The City is putting pressure on San Francisco’s 200 nail salons to discontinue use of products containing three toxins to protect the industry’s estimated 1,800 workers, along with customers.
Known as the “toxic trio,” toluene, dibutyl phthalate or formaldehyde found in nail products can be harmful to pregnant women, and cause headaches, nausea and asthma.
The City is attempting to convince nail salons to discontinue use of products containing these toxins not by banning them, but by encouraging alternative, toxin-free products.
Board of Supervisors President David Chiu introduced legislation that would require the Department of the Environment to create a Healthy Nail Salon Recognition program that would inform the public about nail salons that use toxin-free products.
Chiu said many of the San Francisco salons currently use products with those chemicals, exposing customers and employees to the harmful substances, but products with similar costs and equal quality are available.
The legislation, he said, is designed to “foster good consumer choice and encourage nail salons to phase out toxic nail products.”
While the board has drawn criticism in the past for banning products, this proposal is “very light government encouragement,” Chiu said.
The Small Business Commission voted in support of the legislation with the understanding that the Office of Small Business will be able to assist with the outreach and provide counseling to nail salon owners in need of financial and technical assistance.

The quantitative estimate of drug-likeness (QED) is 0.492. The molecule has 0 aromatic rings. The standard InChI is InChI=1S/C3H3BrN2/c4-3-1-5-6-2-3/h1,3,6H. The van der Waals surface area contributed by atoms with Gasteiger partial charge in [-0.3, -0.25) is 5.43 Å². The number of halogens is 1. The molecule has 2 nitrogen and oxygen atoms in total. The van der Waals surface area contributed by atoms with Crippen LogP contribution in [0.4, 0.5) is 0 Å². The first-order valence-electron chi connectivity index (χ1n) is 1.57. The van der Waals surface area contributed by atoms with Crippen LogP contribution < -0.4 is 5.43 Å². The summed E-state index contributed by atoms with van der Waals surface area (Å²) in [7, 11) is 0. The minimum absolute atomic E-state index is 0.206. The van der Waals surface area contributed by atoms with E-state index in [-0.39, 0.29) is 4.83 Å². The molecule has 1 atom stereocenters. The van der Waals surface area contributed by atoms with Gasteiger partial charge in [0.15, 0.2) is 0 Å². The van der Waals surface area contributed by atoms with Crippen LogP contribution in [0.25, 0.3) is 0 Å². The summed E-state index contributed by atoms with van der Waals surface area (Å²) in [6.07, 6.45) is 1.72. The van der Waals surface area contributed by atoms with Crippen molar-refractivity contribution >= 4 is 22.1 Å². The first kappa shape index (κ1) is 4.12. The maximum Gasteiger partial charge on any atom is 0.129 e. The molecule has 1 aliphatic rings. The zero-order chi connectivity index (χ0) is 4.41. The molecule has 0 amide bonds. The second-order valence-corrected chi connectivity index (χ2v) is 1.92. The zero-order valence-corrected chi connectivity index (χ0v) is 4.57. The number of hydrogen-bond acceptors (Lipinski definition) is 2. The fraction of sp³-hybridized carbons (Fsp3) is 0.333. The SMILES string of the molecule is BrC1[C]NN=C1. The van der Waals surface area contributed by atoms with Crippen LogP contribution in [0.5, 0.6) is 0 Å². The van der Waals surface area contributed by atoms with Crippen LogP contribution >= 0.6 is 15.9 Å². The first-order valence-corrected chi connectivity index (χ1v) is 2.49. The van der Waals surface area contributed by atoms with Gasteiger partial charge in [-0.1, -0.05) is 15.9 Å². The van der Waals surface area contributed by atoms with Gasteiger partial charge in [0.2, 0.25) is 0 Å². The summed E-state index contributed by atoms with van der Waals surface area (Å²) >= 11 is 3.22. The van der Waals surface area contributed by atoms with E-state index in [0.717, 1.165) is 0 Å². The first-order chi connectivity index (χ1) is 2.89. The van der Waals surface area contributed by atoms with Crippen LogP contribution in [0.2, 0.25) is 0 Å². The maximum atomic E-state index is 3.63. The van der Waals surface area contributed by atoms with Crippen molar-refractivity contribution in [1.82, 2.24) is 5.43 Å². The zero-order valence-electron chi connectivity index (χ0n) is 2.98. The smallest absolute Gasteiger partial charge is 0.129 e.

“On a daily basis and often for long hours, nail salon technicians handle solvents, glues, polishes and other nail care products, which contain a multitude of chemicals known or suspected to cause cancer, allergies, endocrine disruption, dermatological problems, respiratory illnesses, neurological and reproductive harm,” according to the California Healthy Nail Salon Collaborative. “Nail salon workers are particularly at risk for exposure, as they often work in poorly ventilated, small workspaces and with little, if any, protective equipment.”
The Board of Supervisors Public Safety Committee is expected to vote on the legislation today. The full board would have to vote to approve the legislation for it to become law. The results of the program would be examined after two years.